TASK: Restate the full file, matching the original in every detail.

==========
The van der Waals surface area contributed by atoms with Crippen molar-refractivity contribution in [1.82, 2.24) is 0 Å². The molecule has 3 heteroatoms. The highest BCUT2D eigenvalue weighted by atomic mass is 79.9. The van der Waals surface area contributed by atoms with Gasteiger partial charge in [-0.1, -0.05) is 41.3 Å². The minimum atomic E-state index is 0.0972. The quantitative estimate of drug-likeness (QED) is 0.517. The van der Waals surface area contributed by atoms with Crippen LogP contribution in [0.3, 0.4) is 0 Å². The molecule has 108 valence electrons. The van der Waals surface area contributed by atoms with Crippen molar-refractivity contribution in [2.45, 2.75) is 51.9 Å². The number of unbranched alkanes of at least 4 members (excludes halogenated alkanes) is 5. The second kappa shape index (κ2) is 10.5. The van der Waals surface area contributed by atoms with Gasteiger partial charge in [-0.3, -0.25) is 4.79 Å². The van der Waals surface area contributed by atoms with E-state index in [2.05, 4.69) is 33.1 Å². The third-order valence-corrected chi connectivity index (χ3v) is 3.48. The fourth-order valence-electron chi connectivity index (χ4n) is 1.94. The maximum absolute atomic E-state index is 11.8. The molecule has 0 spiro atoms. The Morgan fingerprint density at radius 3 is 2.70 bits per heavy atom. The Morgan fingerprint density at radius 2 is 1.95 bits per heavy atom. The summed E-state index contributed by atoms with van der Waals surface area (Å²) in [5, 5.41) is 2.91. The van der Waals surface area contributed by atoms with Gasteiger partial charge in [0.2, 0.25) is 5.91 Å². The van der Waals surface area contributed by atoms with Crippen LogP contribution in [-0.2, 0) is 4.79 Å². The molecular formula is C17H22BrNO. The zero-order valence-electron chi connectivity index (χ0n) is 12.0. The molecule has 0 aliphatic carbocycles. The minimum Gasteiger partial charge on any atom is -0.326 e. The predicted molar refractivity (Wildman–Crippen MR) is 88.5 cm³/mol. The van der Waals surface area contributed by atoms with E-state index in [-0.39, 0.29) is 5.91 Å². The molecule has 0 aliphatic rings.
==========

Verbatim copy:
The van der Waals surface area contributed by atoms with Crippen molar-refractivity contribution in [1.82, 2.24) is 0 Å². The molecule has 3 heteroatoms. The highest BCUT2D eigenvalue weighted by atomic mass is 79.9. The van der Waals surface area contributed by atoms with Gasteiger partial charge in [-0.1, -0.05) is 41.3 Å². The minimum atomic E-state index is 0.0972. The quantitative estimate of drug-likeness (QED) is 0.517. The van der Waals surface area contributed by atoms with Crippen LogP contribution in [0.3, 0.4) is 0 Å². The molecule has 108 valence electrons. The van der Waals surface area contributed by atoms with Crippen molar-refractivity contribution in [2.45, 2.75) is 51.9 Å². The number of unbranched alkanes of at least 4 members (excludes halogenated alkanes) is 5. The second kappa shape index (κ2) is 10.5. The van der Waals surface area contributed by atoms with Gasteiger partial charge in [-0.3, -0.25) is 4.79 Å². The van der Waals surface area contributed by atoms with E-state index in [2.05, 4.69) is 33.1 Å². The third-order valence-corrected chi connectivity index (χ3v) is 3.48. The fourth-order valence-electron chi connectivity index (χ4n) is 1.94. The maximum absolute atomic E-state index is 11.8. The molecule has 0 spiro atoms. The Morgan fingerprint density at radius 3 is 2.70 bits per heavy atom. The Morgan fingerprint density at radius 2 is 1.95 bits per heavy atom. The summed E-state index contributed by atoms with van der Waals surface area (Å²) in [5, 5.41) is 2.91. The van der Waals surface area contributed by atoms with Gasteiger partial charge in [0.2, 0.25) is 5.91 Å². The van der Waals surface area contributed by atoms with Crippen LogP contribution in [-0.2, 0) is 4.79 Å². The molecular formula is C17H22BrNO. The zero-order valence-electron chi connectivity index (χ0n) is 12.0. The molecule has 0 aliphatic carbocycles. The minimum Gasteiger partial charge on any atom is -0.326 e. The predicted molar refractivity (Wildman–Crippen MR) is 88.5 cm³/mol. The van der Waals surface area contributed by atoms with E-state index in [-0.39, 0.29) is 5.91 Å². The molecule has 0 aliphatic rings.